Refugees in African camps worry about impact of coronavirus

There are almost 200,000 refugees in Kakuma alone, and they are relying on aid agencies to provide healthcare

As Kenya, Ethiopia and Sudan announced their first cases of coronavirus on Friday, refugees hundreds of miles from African capital cities fretted their camps could become a death trap if the virus reaches that far.

"Of course I'm worried about it," said a Somali woman in Kakuma refugee camp, northwest Kenya. "I think if it comes here in Kakuma there will be a high mortality rate because if it's killing people in Europe and America what happens here in Africa, especially in a refugee camp? That will be worse."

“If it reaches here there is no way to escape,” said an Ethiopian man, who also lives there.

Millions of refugees are living in refugee camps across Africa, usually far away from decision-making and centres of power. Many survive on minimal food rations, relying on aid agencies to provide healthcare.


In a joint statement on Thursday, UN high commissioner for human eights Michelle Bachelet and UN high commissioner for refugees Filippo Grandi called for migrants and refugees to be an "integral part" of plans for tackling the virus. "Many of these women, men and children find themselves in places where health services are overstretched or inaccessible. They may be confined to camps and settlements, or living in urban slums where overcrowding, and poorly resourced sanitation, increases the risk of exposure."

Chronic health problems

The Irish Times spoke to seven refugees in Kakuma, where there are almost 200,000 refugees from across Africa. Five of them are currently in hospital, some with chronic health problems. All asked to remain anonymous so they could speak freely.

“It’s really causing a lot of fear,” said a South Sudanese man in Kakuma.

“We have many sicknesses here but the medication is not good,” said a Congolese woman. “No one will be safe here if coronavirus arrives.”

Interviewees said many families are big, and their shelters aren’t large enough to allow self-isolation. In schools, the students are crammed into classrooms. The one hospital for refugees in the camp is already packed.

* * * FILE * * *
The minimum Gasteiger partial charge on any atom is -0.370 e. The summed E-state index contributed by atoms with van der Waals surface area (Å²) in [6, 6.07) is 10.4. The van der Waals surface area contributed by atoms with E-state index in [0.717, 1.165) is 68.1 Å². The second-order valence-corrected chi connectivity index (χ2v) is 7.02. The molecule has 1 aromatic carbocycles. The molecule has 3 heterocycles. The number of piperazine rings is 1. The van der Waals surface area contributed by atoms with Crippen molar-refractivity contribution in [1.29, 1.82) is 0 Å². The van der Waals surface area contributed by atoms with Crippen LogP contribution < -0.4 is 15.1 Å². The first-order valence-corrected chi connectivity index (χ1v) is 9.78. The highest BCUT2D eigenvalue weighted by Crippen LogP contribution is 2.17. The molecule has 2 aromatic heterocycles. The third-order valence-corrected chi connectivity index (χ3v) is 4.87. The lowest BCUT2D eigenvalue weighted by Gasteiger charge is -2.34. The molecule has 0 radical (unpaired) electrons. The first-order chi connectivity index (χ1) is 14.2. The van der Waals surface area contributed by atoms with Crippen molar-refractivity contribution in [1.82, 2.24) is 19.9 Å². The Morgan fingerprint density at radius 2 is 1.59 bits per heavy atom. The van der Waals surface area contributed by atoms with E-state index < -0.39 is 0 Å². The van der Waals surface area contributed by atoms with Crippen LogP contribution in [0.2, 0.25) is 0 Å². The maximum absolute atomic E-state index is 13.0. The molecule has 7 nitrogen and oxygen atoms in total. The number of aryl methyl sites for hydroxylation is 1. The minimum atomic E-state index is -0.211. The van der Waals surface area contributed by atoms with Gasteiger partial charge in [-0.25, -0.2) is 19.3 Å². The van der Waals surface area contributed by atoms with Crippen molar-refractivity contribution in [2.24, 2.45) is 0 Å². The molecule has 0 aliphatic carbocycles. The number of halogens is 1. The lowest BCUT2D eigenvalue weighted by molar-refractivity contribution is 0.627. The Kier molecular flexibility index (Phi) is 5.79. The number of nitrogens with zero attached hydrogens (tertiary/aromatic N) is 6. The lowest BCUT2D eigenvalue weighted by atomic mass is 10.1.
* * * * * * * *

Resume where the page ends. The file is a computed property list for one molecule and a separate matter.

Standard of healthcare

An Ethiopian in his 20s said he has been in and out of hospital for the last three years with an ongoing health problem, and is concerned about the standard of healthcare.

“I think it is not too good. I can see now there are problems even accessing drugs, seeing the doctor and even getting referrals when you have a critical condition,” he said. “Today I am worried, you can see [talk about coronavirus] all over on the internet, on social media, and it is now affecting the economy in Europe. If it comes to the camp I think it will finish all the refugees because we will not have any way to prevent it.”

A spokeswoman for the International Rescue Committee aid agency, which runs the hospital in Kakuma, told The Irish Times it has already trained health workers on coronavirus, including teaching them how to protect themselves, and reminding them of proper hygiene practices and self-isolation procedures.

“We have increased surveillance for potential cases around the camp and reinforced infection, prevention and control at health facilities, as well as identified isolation units at the IRC-run General Hospital for potential Covid-19 cases.”

‘I’m worried’

A South Sudanese man in the hospital, who coughed during his interview, complained there is sometimes a lack of medication for refugees who need it.

“I’m worried, especially with the health issues we have here in Kakuma. The health is very poor,” he said. “If the people in the western countries are struggling to treat this, what about us – people from Africa, Kakuma? What are we going to do? All of us will be dead. I’m just praying that it will not spread, hoping that God knows our prayers.”